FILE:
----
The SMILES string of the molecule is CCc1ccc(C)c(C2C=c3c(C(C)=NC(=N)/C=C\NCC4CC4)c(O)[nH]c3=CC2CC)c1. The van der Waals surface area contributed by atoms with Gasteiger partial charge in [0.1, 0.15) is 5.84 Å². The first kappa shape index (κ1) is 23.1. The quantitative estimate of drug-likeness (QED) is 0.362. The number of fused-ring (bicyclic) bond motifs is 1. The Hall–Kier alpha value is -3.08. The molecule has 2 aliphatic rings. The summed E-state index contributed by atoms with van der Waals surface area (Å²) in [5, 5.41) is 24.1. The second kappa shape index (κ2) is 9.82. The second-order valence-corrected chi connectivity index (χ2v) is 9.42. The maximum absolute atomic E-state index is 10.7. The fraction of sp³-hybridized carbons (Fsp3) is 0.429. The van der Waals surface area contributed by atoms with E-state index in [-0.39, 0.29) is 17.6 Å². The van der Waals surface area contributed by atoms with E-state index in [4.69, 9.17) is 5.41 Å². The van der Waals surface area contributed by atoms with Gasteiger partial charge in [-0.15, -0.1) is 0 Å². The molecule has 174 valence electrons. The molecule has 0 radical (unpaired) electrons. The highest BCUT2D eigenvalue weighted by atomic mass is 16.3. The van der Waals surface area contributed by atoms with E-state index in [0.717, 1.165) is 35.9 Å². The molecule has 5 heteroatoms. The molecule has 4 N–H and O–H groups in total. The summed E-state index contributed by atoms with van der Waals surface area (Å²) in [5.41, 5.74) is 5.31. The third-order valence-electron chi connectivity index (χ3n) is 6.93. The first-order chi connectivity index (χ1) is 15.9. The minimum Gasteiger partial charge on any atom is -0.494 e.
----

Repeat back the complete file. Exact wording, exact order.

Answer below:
The SMILES string of the molecule is CCc1ccc(C)c(C2C=c3c(C(C)=NC(=N)/C=C\NCC4CC4)c(O)[nH]c3=CC2CC)c1. The van der Waals surface area contributed by atoms with Gasteiger partial charge in [0.1, 0.15) is 5.84 Å². The first kappa shape index (κ1) is 23.1. The quantitative estimate of drug-likeness (QED) is 0.362. The number of fused-ring (bicyclic) bond motifs is 1. The Hall–Kier alpha value is -3.08. The molecule has 2 aliphatic rings. The summed E-state index contributed by atoms with van der Waals surface area (Å²) in [5, 5.41) is 24.1. The second kappa shape index (κ2) is 9.82. The second-order valence-corrected chi connectivity index (χ2v) is 9.42. The maximum absolute atomic E-state index is 10.7. The fraction of sp³-hybridized carbons (Fsp3) is 0.429. The van der Waals surface area contributed by atoms with E-state index in [-0.39, 0.29) is 17.6 Å². The van der Waals surface area contributed by atoms with E-state index in [4.69, 9.17) is 5.41 Å². The van der Waals surface area contributed by atoms with Gasteiger partial charge in [-0.15, -0.1) is 0 Å². The molecule has 174 valence electrons. The molecule has 0 radical (unpaired) electrons. The highest BCUT2D eigenvalue weighted by atomic mass is 16.3. The van der Waals surface area contributed by atoms with E-state index in [0.717, 1.165) is 35.9 Å². The molecule has 5 heteroatoms. The molecule has 4 N–H and O–H groups in total. The summed E-state index contributed by atoms with van der Waals surface area (Å²) in [5.41, 5.74) is 5.31. The third-order valence-electron chi connectivity index (χ3n) is 6.93. The first-order chi connectivity index (χ1) is 15.9. The minimum Gasteiger partial charge on any atom is -0.494 e.